The other tragic hero is the man who no one would dare to call a hero, the ever manipulative Paul von Oberstein. Throughout the whole show Oberstein has always been portrayed as the wolf in Reinhard’s pack. The man that did what no one else wanted to acknowledge even needed to be done, and who no one could speak against because they knew in their minds that he was right. Thus it is only fitting that in the final episode Oberstein not only uses the dying Reinhard as bait for the rest of the terrarists, but that he himself dies in the attack. The show itself is reluctant to say what exactly Oberstein was, extreme patriot or manipulative bastard, but I take the more patriotic interpretation. He’s man who put the good of the empire ahead of everything else, even beyond the life of the Emperor himself. The needs of the many always outweighed the needs of the few and he carried out this philosophy to its most ruthless ends.

Finally there is Reinhard himself, who may not be tragic but is definitely the greatest hero of them all. The only tragic element of his death would be the fact that, like Yang Wen-li and Reuental, he is denied the death in battle he always wanted. Instead he is killed by a disease no one has ever heard of. While I thought Reinhard’s illness was a bit too melodramatic, a quick stunt to clean the room as it were, the show does handle it with class. Reinhard’s request for Reuental’s son to be friends with his son is both bitterly ironic and beautiful, reminiscent of that promise between Reinhard and Siegfried Kircheis from so long ago. Truly a part of Reinhard died with Kircheis and the rest of his conquest has merely been an attempt to fill in that hole.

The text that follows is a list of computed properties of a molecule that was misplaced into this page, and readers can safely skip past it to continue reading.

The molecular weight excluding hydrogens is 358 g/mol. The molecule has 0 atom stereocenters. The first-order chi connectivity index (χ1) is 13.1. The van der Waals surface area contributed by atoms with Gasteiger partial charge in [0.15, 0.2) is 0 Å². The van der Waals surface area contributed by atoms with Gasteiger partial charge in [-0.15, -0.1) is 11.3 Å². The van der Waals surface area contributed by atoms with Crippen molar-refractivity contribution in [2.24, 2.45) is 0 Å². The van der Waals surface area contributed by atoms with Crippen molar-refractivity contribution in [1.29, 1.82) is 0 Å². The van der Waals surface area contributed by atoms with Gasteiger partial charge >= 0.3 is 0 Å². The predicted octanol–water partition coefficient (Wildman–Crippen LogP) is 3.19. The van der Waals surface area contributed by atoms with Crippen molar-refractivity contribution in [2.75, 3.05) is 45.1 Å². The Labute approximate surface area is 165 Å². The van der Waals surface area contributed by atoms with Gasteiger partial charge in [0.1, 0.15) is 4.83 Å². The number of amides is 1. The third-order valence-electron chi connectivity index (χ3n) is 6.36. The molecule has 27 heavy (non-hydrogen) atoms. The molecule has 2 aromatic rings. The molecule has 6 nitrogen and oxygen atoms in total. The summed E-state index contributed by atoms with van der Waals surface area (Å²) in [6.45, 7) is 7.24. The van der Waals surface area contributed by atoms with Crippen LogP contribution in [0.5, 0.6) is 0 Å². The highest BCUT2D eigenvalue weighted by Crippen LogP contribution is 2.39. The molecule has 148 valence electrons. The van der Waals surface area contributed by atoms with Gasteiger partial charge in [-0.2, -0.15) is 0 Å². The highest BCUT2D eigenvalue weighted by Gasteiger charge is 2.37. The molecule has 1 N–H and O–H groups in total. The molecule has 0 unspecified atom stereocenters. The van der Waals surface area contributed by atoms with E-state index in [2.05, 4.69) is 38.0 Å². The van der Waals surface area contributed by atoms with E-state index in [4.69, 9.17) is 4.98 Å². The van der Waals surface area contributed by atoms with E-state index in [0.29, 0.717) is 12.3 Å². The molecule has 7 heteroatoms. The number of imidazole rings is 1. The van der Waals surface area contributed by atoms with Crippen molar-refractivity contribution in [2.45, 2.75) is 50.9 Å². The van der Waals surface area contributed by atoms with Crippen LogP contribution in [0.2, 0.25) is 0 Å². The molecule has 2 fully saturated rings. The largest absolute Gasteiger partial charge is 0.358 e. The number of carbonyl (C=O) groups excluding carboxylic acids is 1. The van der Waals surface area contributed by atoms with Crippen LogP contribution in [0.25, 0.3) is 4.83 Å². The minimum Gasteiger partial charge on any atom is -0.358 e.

The final scenes of LOGH are probably different from what many would expect from the title. Instead of an epic battle between the forces of good and evil, they instead focus on friends and foes alike coming together both to mourn a passing age and to look forward to the next. New relationships are cemented and the hope of the generation is passed onto the children. The final scene is Mittermeyer with his wife and child, the child vainly grasping for the stars, highlighting LOGH’s main theme that history will repeat itself, but that hopefully humanity will one day learn from its own follies. Julian’s final speech sums this up beautifully by stating that if people had just cared enough to change society instead of handing everything over to the Goldenbaum dynasty, then hundreds of years of war and death could of been averted. Julian says my favorite line of the show here: “Politics always takes vengeance on those that belittle it.”